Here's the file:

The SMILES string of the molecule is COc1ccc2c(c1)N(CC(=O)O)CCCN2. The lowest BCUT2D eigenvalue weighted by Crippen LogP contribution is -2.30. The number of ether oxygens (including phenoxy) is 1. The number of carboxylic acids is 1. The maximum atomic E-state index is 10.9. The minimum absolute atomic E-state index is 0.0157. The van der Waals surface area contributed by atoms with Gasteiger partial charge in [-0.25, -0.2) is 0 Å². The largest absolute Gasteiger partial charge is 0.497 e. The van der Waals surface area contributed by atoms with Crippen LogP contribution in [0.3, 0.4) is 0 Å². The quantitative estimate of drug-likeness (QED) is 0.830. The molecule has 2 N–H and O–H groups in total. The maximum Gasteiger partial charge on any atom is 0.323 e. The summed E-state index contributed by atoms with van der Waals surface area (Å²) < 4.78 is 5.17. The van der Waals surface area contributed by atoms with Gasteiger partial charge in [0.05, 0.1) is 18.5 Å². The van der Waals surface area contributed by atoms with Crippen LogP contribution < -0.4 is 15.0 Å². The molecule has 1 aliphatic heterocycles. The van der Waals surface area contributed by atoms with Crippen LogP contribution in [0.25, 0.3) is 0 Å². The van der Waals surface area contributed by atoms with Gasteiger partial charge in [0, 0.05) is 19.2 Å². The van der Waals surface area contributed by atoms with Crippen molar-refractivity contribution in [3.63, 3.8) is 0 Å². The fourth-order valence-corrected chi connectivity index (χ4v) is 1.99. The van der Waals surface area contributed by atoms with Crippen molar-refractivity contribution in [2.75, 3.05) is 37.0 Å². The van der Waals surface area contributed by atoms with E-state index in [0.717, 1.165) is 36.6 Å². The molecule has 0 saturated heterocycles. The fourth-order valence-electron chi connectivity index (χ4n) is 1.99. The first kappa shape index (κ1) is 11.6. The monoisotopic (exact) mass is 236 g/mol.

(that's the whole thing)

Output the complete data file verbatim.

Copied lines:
The SMILES string of the molecule is COc1ccc2c(c1)N(CC(=O)O)CCCN2. The lowest BCUT2D eigenvalue weighted by Crippen LogP contribution is -2.30. The number of ether oxygens (including phenoxy) is 1. The number of carboxylic acids is 1. The maximum atomic E-state index is 10.9. The minimum absolute atomic E-state index is 0.0157. The van der Waals surface area contributed by atoms with Gasteiger partial charge in [-0.25, -0.2) is 0 Å². The largest absolute Gasteiger partial charge is 0.497 e. The van der Waals surface area contributed by atoms with Crippen LogP contribution in [0.3, 0.4) is 0 Å². The quantitative estimate of drug-likeness (QED) is 0.830. The molecule has 2 N–H and O–H groups in total. The maximum Gasteiger partial charge on any atom is 0.323 e. The summed E-state index contributed by atoms with van der Waals surface area (Å²) < 4.78 is 5.17. The van der Waals surface area contributed by atoms with Gasteiger partial charge in [0.05, 0.1) is 18.5 Å². The van der Waals surface area contributed by atoms with Crippen LogP contribution < -0.4 is 15.0 Å². The molecule has 1 aliphatic heterocycles. The van der Waals surface area contributed by atoms with Crippen LogP contribution in [0.25, 0.3) is 0 Å². The van der Waals surface area contributed by atoms with Gasteiger partial charge in [0, 0.05) is 19.2 Å². The van der Waals surface area contributed by atoms with Crippen molar-refractivity contribution in [3.63, 3.8) is 0 Å². The fourth-order valence-corrected chi connectivity index (χ4v) is 1.99. The van der Waals surface area contributed by atoms with Crippen molar-refractivity contribution in [2.75, 3.05) is 37.0 Å². The van der Waals surface area contributed by atoms with E-state index in [0.717, 1.165) is 36.6 Å². The molecule has 0 saturated heterocycles. The fourth-order valence-electron chi connectivity index (χ4n) is 1.99. The first kappa shape index (κ1) is 11.6. The monoisotopic (exact) mass is 236 g/mol.